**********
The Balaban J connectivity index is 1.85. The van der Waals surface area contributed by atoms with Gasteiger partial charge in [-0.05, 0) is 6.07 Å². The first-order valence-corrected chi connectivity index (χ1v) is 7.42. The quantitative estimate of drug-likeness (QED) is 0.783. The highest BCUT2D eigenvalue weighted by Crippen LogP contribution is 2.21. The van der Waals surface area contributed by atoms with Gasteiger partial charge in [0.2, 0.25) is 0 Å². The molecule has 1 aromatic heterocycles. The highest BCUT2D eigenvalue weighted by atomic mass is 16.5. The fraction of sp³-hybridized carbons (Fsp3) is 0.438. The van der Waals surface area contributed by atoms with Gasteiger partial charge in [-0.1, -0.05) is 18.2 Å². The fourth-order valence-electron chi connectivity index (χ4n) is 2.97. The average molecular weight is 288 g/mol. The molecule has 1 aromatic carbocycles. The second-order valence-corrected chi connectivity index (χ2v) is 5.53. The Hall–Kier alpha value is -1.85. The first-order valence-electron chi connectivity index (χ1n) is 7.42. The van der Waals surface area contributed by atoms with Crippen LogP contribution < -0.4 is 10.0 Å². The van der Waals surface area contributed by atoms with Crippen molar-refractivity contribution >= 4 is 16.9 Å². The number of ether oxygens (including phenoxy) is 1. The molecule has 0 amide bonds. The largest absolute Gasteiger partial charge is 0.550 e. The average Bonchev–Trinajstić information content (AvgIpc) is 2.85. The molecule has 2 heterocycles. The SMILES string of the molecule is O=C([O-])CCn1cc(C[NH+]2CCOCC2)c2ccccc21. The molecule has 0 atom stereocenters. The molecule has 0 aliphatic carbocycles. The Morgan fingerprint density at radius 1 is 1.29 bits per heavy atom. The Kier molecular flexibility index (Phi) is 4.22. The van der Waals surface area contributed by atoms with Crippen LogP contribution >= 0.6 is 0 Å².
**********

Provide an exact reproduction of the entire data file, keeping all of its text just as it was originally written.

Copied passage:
The Balaban J connectivity index is 1.85. The van der Waals surface area contributed by atoms with Gasteiger partial charge in [-0.05, 0) is 6.07 Å². The first-order valence-corrected chi connectivity index (χ1v) is 7.42. The quantitative estimate of drug-likeness (QED) is 0.783. The highest BCUT2D eigenvalue weighted by Crippen LogP contribution is 2.21. The van der Waals surface area contributed by atoms with Gasteiger partial charge in [0.2, 0.25) is 0 Å². The molecule has 1 aromatic heterocycles. The highest BCUT2D eigenvalue weighted by atomic mass is 16.5. The fraction of sp³-hybridized carbons (Fsp3) is 0.438. The van der Waals surface area contributed by atoms with Gasteiger partial charge in [-0.1, -0.05) is 18.2 Å². The fourth-order valence-electron chi connectivity index (χ4n) is 2.97. The average molecular weight is 288 g/mol. The molecule has 1 aromatic carbocycles. The second-order valence-corrected chi connectivity index (χ2v) is 5.53. The Hall–Kier alpha value is -1.85. The first-order valence-electron chi connectivity index (χ1n) is 7.42. The van der Waals surface area contributed by atoms with Crippen LogP contribution < -0.4 is 10.0 Å². The van der Waals surface area contributed by atoms with Crippen molar-refractivity contribution >= 4 is 16.9 Å². The number of ether oxygens (including phenoxy) is 1. The molecule has 0 amide bonds. The largest absolute Gasteiger partial charge is 0.550 e. The average Bonchev–Trinajstić information content (AvgIpc) is 2.85. The molecule has 2 heterocycles. The SMILES string of the molecule is O=C([O-])CCn1cc(C[NH+]2CCOCC2)c2ccccc21. The molecule has 0 atom stereocenters. The molecule has 0 aliphatic carbocycles. The Morgan fingerprint density at radius 1 is 1.29 bits per heavy atom. The Kier molecular flexibility index (Phi) is 4.22. The van der Waals surface area contributed by atoms with Crippen LogP contribution >= 0.6 is 0 Å².